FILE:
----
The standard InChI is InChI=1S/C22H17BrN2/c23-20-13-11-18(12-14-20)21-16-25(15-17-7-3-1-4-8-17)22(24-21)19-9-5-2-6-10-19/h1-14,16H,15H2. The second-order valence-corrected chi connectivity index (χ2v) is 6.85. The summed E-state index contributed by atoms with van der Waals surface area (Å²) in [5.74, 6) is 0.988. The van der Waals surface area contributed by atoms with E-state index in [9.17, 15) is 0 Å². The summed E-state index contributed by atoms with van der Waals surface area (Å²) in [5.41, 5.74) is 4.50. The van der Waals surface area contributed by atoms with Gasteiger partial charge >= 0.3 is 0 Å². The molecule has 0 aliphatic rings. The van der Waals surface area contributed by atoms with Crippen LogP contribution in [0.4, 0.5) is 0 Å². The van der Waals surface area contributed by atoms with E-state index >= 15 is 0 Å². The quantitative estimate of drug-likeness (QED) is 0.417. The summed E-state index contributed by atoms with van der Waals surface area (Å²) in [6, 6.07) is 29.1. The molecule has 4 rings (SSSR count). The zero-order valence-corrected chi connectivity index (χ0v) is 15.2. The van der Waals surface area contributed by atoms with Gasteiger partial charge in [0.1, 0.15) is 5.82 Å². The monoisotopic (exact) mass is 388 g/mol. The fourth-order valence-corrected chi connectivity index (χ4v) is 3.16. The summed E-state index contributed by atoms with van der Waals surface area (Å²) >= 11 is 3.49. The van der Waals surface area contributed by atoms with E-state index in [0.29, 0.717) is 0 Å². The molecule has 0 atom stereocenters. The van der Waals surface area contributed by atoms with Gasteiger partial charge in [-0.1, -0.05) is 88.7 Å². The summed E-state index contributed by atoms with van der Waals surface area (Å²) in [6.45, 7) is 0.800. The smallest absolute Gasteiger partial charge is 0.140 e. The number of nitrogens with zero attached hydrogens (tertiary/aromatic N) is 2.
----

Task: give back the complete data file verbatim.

The standard InChI is InChI=1S/C22H17BrN2/c23-20-13-11-18(12-14-20)21-16-25(15-17-7-3-1-4-8-17)22(24-21)19-9-5-2-6-10-19/h1-14,16H,15H2. The second-order valence-corrected chi connectivity index (χ2v) is 6.85. The summed E-state index contributed by atoms with van der Waals surface area (Å²) in [5.74, 6) is 0.988. The van der Waals surface area contributed by atoms with E-state index in [9.17, 15) is 0 Å². The summed E-state index contributed by atoms with van der Waals surface area (Å²) in [5.41, 5.74) is 4.50. The van der Waals surface area contributed by atoms with Gasteiger partial charge >= 0.3 is 0 Å². The molecule has 0 aliphatic rings. The van der Waals surface area contributed by atoms with Crippen LogP contribution in [0.4, 0.5) is 0 Å². The van der Waals surface area contributed by atoms with E-state index >= 15 is 0 Å². The quantitative estimate of drug-likeness (QED) is 0.417. The summed E-state index contributed by atoms with van der Waals surface area (Å²) in [6, 6.07) is 29.1. The molecule has 4 rings (SSSR count). The zero-order valence-corrected chi connectivity index (χ0v) is 15.2. The van der Waals surface area contributed by atoms with Gasteiger partial charge in [0.1, 0.15) is 5.82 Å². The monoisotopic (exact) mass is 388 g/mol. The fourth-order valence-corrected chi connectivity index (χ4v) is 3.16. The summed E-state index contributed by atoms with van der Waals surface area (Å²) >= 11 is 3.49. The van der Waals surface area contributed by atoms with E-state index in [0.29, 0.717) is 0 Å². The molecule has 0 atom stereocenters. The van der Waals surface area contributed by atoms with Gasteiger partial charge in [-0.1, -0.05) is 88.7 Å². The summed E-state index contributed by atoms with van der Waals surface area (Å²) in [6.45, 7) is 0.800. The smallest absolute Gasteiger partial charge is 0.140 e. The number of nitrogens with zero attached hydrogens (tertiary/aromatic N) is 2.